Servers wearing face masks, half-full dining rooms, Plexiglas installations between tables: dining out doesn’t look the same as it did before the pandemic. But these new physical-safety measures aren’t the only element of the restaurant experience that’s changing.
QR-code menus and contactless ordering and payment systems are popping up at restaurants across the province as the dining industry turns to new technology for COVID-era service solutions.
Sofia Santiso, marketing director for a group of Ottawa-area restaurants, says that switching to QR-code menus — digital menus that diners can scan and access on their phones — became a cost- and time-saving necessity for operating amid the pandemic.
The group’s restaurants, which include Zak’s Diner and the Grand Pizzeria, initially switched to disposable menus to provide peace of mind for diners and to save on time spent repeatedly sanitizing reusable menus. The price of printing disposable menus, however, began to add up, she says: “It was costing me two grand a week, which I cannot justify.”
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Although it was the new health and safety challenges posed by the pandemic that initially prompted the restaurant group to try QR-code menus, Santiso says, the new system has proved useful for reasons that extend beyond COVID-19.
“The main advantage is the ease with which you can alter your menu,” she says, adding that her restaurants can now showcase special holiday offerings or remove dishes that have sold out without needing to reprint menus. “In the past, let's say for Canada Day, I would have to take all my menus off the floor and print specific menus just for that one weekend. Now, that can happen easily and without a cost.”
In Toronto, the Distillery Restaurants Corp. recently launched www.Distillery.Menu, a new ordering system developed with Sociavore, a Kitchener-based website builder and e-commerce platform geared toward restaurants.
The platform allows diners seated in designated areas of the patio to place orders with four participating restaurants, pay for their meals, and tip directly from their phones or mobile devices. “I call it delivery-to-table,” says Rik Ocvrik, VP of the Distillery Restaurants Corp., which includes such restaurants as El Catrin and Madrina Bar y Tapas. Like Santiso, Ocvrik says that the integration of the new technology was driven by the pandemic but has produced an efficient system — one he can see the restaurants continuing to use over the long-term. “It’s worked so well, and there’s been such a positive reaction to it,” he says. “I think this is part of the new normal.”
Ocvrik adds that most diners have been quick to take advantage of the new platform. “It’s pretty easy,” he says. “People love the idea of it, and it's fairly evident to most people how this stuff works.”
Contactless ordering and payment systems may make it easier for restaurants to promote physical distancing, minimize the cleaning of such touchpoints as debit machines and menus, and even speed up service, but do they take away from the personal element of the dining experience in the process?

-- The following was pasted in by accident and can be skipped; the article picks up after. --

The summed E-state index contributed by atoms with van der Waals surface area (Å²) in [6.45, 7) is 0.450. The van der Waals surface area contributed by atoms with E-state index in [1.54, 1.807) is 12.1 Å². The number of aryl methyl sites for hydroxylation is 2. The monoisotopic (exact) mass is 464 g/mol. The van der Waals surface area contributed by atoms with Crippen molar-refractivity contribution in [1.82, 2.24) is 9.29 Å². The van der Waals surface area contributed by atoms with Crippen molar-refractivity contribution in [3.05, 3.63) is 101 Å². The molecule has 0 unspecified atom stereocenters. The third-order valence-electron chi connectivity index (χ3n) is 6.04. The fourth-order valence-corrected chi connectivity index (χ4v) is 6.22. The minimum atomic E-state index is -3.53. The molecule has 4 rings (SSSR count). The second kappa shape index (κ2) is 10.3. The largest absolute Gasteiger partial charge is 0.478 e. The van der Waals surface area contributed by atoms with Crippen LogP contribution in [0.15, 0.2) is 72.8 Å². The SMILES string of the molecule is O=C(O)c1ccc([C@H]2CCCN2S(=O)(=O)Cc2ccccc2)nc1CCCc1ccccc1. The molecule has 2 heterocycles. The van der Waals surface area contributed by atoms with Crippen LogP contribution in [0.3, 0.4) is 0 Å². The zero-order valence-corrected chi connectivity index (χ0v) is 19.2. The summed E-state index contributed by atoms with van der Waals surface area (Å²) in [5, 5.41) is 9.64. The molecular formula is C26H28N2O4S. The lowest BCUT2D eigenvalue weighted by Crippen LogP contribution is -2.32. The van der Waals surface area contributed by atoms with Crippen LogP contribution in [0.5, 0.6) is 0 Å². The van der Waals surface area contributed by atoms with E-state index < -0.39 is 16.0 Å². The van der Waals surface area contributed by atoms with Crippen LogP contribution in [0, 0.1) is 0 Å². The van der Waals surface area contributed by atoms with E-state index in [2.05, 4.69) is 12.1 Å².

Santiso says that, although the QR-code menus have been successful, her team is still considering whether to go one step further and implement a digital ordering system. “The big thing that we’ve always known is that food is a small part of the dine-out interaction,” she says. “The service, the social scene, the seeing-other-people is important.”
In the Distillery District, Ocvrik says, a hostess is onsite to help customers with ordering and to answer questions: “We’ve had to walk some people through the process who may not be as comfortable with the technology.”
Toronto’s Box’d restaurant uses a similar approach, employing staff known as “concierges” to provide customer service onsite. At Box’d, which has been dubbed Canada’s first fully automated restaurant, diners place their order in advance via a mobile app or through an in-store kiosk. Digital status boards within the restaurant direct diners to cubbies to pick up their food when it’s ready.
Karalyn White, marketing manager for Paramount Fine Foods, the restaurant group behind Box’d, says the concept was originally envisioned as a way to help time-strapped office workers grab quick lunches. Launched on the heels of the pandemic, Box’d instead ended up being an almost pre-emptive solution for providing physically distanced service. “When the pandemic hit, you would think that we had had a crystal ball,” she says.
Although customers don’t interact with staff when placing their orders, the experience at Box’d isn’t impersonal, White says: “If anything, it’s increased the hospitality because the concierge can just speak to customers and talk to them about the menu, rather than having their head down in the [point-of-sale system].”
Instead of eliminating the human element of restaurant service, White says, Box’d is simply giving customers a choice as to whether they want to have that interaction with staff or not. “Even before COVID, if someone was in a rush for lunch, they didn’t necessarily want to ask questions,” she says. “It gives guests the opportunity to better personalize their experience.”
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